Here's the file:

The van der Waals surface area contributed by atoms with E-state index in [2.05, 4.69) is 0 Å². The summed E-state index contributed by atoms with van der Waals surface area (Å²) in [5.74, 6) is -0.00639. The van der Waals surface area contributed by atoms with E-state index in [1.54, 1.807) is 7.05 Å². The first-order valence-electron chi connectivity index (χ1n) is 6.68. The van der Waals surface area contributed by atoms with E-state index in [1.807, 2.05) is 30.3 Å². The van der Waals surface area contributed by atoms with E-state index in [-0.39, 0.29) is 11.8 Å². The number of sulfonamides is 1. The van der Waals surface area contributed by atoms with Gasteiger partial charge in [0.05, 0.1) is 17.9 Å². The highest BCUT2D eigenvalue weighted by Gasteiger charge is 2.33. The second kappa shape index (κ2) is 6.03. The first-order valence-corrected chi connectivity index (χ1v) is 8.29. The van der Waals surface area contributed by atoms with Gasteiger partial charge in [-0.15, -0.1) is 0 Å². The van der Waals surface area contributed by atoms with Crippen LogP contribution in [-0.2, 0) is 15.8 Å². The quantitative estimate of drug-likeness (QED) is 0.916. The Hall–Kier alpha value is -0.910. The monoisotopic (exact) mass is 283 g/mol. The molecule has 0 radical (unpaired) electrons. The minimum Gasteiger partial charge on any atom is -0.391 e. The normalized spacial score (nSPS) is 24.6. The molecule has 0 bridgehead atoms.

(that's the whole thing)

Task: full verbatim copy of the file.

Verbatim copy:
The van der Waals surface area contributed by atoms with E-state index in [2.05, 4.69) is 0 Å². The summed E-state index contributed by atoms with van der Waals surface area (Å²) in [5.74, 6) is -0.00639. The van der Waals surface area contributed by atoms with E-state index in [1.54, 1.807) is 7.05 Å². The first-order valence-electron chi connectivity index (χ1n) is 6.68. The van der Waals surface area contributed by atoms with E-state index in [1.807, 2.05) is 30.3 Å². The van der Waals surface area contributed by atoms with E-state index in [-0.39, 0.29) is 11.8 Å². The number of sulfonamides is 1. The van der Waals surface area contributed by atoms with Gasteiger partial charge in [0.05, 0.1) is 17.9 Å². The highest BCUT2D eigenvalue weighted by Gasteiger charge is 2.33. The second kappa shape index (κ2) is 6.03. The first-order valence-corrected chi connectivity index (χ1v) is 8.29. The van der Waals surface area contributed by atoms with Gasteiger partial charge in [-0.15, -0.1) is 0 Å². The van der Waals surface area contributed by atoms with Crippen LogP contribution in [-0.2, 0) is 15.8 Å². The quantitative estimate of drug-likeness (QED) is 0.916. The Hall–Kier alpha value is -0.910. The monoisotopic (exact) mass is 283 g/mol. The molecule has 0 radical (unpaired) electrons. The minimum Gasteiger partial charge on any atom is -0.391 e. The normalized spacial score (nSPS) is 24.6. The molecule has 0 bridgehead atoms.